Transgender health

Transgender women may decide to use more easily available and less costly interventions such as subcutaneous injection of silicone (often industrial grade), mineral oil, or petroleum jelly into the face, chest, hips, thighs, and buttocks to achieve a more feminine appearance. The silicone injections are often provided by nonlicensed practitioners,  using nonsterile technique during “pumping”  parties, where many people often share available materials. Adverse effects of subcutaneous silicone injection include local reactions, skin infections, fibrosis, and deformity.

Serious outcomes include respiratory failure and death due to Pulmonary embolism. Complications also may include infections related to blood-borne pathogens such as hepatitis B, hepatitis C, and HIV.

Few studies have been undertaken to study the long-term effects of cross-gender hormone therapy. A study conducted in the Netherlands investigating the outcomes of hormonal therapy in 2,236 male-to-female and 876 female-to-male transsexuals did not reveal an increase in cardiovascular or cancer-related mortality.[56] Further studies, especially prospective studies, need to be conducted to further assess health issues related to medical transition. The USPSTF does not include specific guidelines for persons of transgender experience. Most clinicians who treat transgender people advise that preventive screenings continue depending on a person’s hormonal and surgical status. A comprehensive summary of best practice guidelines is available from the Fenway Guide to Lesbian, Gay, Bisexual and Transgender Health.[57]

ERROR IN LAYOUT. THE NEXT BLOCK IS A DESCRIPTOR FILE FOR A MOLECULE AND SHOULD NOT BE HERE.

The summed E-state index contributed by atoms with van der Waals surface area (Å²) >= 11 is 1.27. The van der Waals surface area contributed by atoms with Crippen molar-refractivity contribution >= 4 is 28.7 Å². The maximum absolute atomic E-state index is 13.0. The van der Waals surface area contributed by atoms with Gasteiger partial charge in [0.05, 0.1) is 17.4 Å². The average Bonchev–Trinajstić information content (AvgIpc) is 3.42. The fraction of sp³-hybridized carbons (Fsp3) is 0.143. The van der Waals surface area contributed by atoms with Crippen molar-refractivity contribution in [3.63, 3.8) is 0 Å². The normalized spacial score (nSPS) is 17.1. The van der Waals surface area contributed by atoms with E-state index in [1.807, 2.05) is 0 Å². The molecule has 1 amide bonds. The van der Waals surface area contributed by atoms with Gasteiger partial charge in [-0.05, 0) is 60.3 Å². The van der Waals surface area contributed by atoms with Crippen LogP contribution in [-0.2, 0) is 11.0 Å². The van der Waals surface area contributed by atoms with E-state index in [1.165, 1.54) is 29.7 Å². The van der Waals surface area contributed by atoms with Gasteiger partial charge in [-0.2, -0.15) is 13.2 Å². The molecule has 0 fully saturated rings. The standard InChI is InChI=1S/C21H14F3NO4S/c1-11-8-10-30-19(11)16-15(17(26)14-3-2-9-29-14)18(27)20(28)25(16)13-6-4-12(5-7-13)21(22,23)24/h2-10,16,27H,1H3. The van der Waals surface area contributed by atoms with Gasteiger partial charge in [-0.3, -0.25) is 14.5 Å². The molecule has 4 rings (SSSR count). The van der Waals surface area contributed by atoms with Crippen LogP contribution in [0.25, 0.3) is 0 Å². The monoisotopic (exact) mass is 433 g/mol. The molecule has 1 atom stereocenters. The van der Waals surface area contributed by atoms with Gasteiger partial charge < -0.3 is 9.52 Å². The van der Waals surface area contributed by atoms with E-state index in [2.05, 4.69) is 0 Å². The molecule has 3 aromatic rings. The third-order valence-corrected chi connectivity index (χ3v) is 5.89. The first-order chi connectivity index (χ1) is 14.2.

Anita Radix, MD, MPhil, MPH, and Gal Mayer, MD, MS

Anita Radix, MD, MPhil, MPH, Director of Research and Education, Callen-Lorde Community Health Center
Dr. Gal Mayer MD practices internal medicine in New York, New York. Callen Lorde Community Health Center



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